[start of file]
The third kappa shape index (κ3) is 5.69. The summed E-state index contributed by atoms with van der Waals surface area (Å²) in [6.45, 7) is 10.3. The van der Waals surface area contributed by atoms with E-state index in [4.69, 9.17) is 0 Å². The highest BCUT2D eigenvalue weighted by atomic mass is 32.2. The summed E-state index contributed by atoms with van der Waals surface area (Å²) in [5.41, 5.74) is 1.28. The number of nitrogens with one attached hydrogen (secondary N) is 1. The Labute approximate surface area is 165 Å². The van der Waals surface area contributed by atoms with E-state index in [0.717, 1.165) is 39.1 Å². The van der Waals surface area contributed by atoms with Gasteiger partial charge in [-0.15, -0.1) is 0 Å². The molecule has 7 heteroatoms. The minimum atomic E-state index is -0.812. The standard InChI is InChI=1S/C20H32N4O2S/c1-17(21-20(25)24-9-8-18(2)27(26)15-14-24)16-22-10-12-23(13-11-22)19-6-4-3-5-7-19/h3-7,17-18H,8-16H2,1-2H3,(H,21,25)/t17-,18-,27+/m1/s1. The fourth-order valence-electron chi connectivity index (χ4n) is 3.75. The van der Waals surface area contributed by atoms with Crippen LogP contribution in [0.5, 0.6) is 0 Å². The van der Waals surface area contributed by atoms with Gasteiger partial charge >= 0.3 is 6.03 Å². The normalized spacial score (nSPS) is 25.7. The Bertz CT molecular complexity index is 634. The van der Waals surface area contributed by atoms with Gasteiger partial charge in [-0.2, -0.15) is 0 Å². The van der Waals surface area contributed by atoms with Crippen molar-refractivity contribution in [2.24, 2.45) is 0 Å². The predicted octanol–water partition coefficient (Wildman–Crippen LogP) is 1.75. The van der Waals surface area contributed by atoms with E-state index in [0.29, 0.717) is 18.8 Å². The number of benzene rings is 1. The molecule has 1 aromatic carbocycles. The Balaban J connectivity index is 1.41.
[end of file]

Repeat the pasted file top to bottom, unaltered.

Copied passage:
The third kappa shape index (κ3) is 5.69. The summed E-state index contributed by atoms with van der Waals surface area (Å²) in [6.45, 7) is 10.3. The van der Waals surface area contributed by atoms with E-state index in [4.69, 9.17) is 0 Å². The highest BCUT2D eigenvalue weighted by atomic mass is 32.2. The summed E-state index contributed by atoms with van der Waals surface area (Å²) in [5.41, 5.74) is 1.28. The number of nitrogens with one attached hydrogen (secondary N) is 1. The Labute approximate surface area is 165 Å². The van der Waals surface area contributed by atoms with E-state index in [0.717, 1.165) is 39.1 Å². The van der Waals surface area contributed by atoms with Gasteiger partial charge in [-0.15, -0.1) is 0 Å². The molecule has 7 heteroatoms. The minimum atomic E-state index is -0.812. The standard InChI is InChI=1S/C20H32N4O2S/c1-17(21-20(25)24-9-8-18(2)27(26)15-14-24)16-22-10-12-23(13-11-22)19-6-4-3-5-7-19/h3-7,17-18H,8-16H2,1-2H3,(H,21,25)/t17-,18-,27+/m1/s1. The fourth-order valence-electron chi connectivity index (χ4n) is 3.75. The van der Waals surface area contributed by atoms with Crippen LogP contribution in [0.5, 0.6) is 0 Å². The van der Waals surface area contributed by atoms with Gasteiger partial charge >= 0.3 is 6.03 Å². The normalized spacial score (nSPS) is 25.7. The Bertz CT molecular complexity index is 634. The van der Waals surface area contributed by atoms with Gasteiger partial charge in [-0.2, -0.15) is 0 Å². The van der Waals surface area contributed by atoms with Crippen molar-refractivity contribution in [2.24, 2.45) is 0 Å². The predicted octanol–water partition coefficient (Wildman–Crippen LogP) is 1.75. The van der Waals surface area contributed by atoms with E-state index in [0.29, 0.717) is 18.8 Å². The number of benzene rings is 1. The molecule has 1 aromatic carbocycles. The Balaban J connectivity index is 1.41.